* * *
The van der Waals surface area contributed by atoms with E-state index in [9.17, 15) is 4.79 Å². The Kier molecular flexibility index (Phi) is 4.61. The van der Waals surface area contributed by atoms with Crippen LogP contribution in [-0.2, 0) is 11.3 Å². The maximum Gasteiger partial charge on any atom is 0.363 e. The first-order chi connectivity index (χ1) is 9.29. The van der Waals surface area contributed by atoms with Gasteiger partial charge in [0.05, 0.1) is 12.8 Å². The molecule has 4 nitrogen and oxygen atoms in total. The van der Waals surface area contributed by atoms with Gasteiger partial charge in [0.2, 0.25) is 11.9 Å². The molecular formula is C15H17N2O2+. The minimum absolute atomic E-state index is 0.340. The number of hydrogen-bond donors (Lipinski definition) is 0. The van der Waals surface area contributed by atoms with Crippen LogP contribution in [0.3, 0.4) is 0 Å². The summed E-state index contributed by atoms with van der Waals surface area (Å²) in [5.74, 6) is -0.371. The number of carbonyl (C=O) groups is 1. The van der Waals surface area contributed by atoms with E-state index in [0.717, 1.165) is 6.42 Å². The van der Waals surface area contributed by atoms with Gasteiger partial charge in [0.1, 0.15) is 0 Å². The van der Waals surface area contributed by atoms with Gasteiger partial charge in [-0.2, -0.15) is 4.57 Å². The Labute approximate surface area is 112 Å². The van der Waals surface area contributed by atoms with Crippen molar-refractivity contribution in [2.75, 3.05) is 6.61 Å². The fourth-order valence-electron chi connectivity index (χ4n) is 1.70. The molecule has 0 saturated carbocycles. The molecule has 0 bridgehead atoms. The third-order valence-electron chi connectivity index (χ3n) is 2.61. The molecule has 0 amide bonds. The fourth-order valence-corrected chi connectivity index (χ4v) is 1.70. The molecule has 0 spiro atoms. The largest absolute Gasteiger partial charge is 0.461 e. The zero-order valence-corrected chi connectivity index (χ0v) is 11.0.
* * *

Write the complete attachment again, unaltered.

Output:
The van der Waals surface area contributed by atoms with E-state index in [9.17, 15) is 4.79 Å². The Kier molecular flexibility index (Phi) is 4.61. The van der Waals surface area contributed by atoms with Crippen LogP contribution in [-0.2, 0) is 11.3 Å². The maximum Gasteiger partial charge on any atom is 0.363 e. The first-order chi connectivity index (χ1) is 9.29. The van der Waals surface area contributed by atoms with Gasteiger partial charge in [0.05, 0.1) is 12.8 Å². The molecule has 4 nitrogen and oxygen atoms in total. The van der Waals surface area contributed by atoms with Gasteiger partial charge in [0.2, 0.25) is 11.9 Å². The molecular formula is C15H17N2O2+. The minimum absolute atomic E-state index is 0.340. The number of hydrogen-bond donors (Lipinski definition) is 0. The van der Waals surface area contributed by atoms with Crippen LogP contribution in [0.3, 0.4) is 0 Å². The summed E-state index contributed by atoms with van der Waals surface area (Å²) in [5.74, 6) is -0.371. The number of carbonyl (C=O) groups is 1. The van der Waals surface area contributed by atoms with E-state index in [0.717, 1.165) is 6.42 Å². The van der Waals surface area contributed by atoms with Gasteiger partial charge in [0.1, 0.15) is 0 Å². The van der Waals surface area contributed by atoms with Gasteiger partial charge in [-0.2, -0.15) is 4.57 Å². The Labute approximate surface area is 112 Å². The van der Waals surface area contributed by atoms with Crippen molar-refractivity contribution in [2.75, 3.05) is 6.61 Å². The fourth-order valence-electron chi connectivity index (χ4n) is 1.70. The molecule has 0 saturated carbocycles. The molecule has 0 bridgehead atoms. The third-order valence-electron chi connectivity index (χ3n) is 2.61. The molecule has 0 amide bonds. The fourth-order valence-corrected chi connectivity index (χ4v) is 1.70. The molecule has 0 spiro atoms. The largest absolute Gasteiger partial charge is 0.461 e. The zero-order valence-corrected chi connectivity index (χ0v) is 11.0.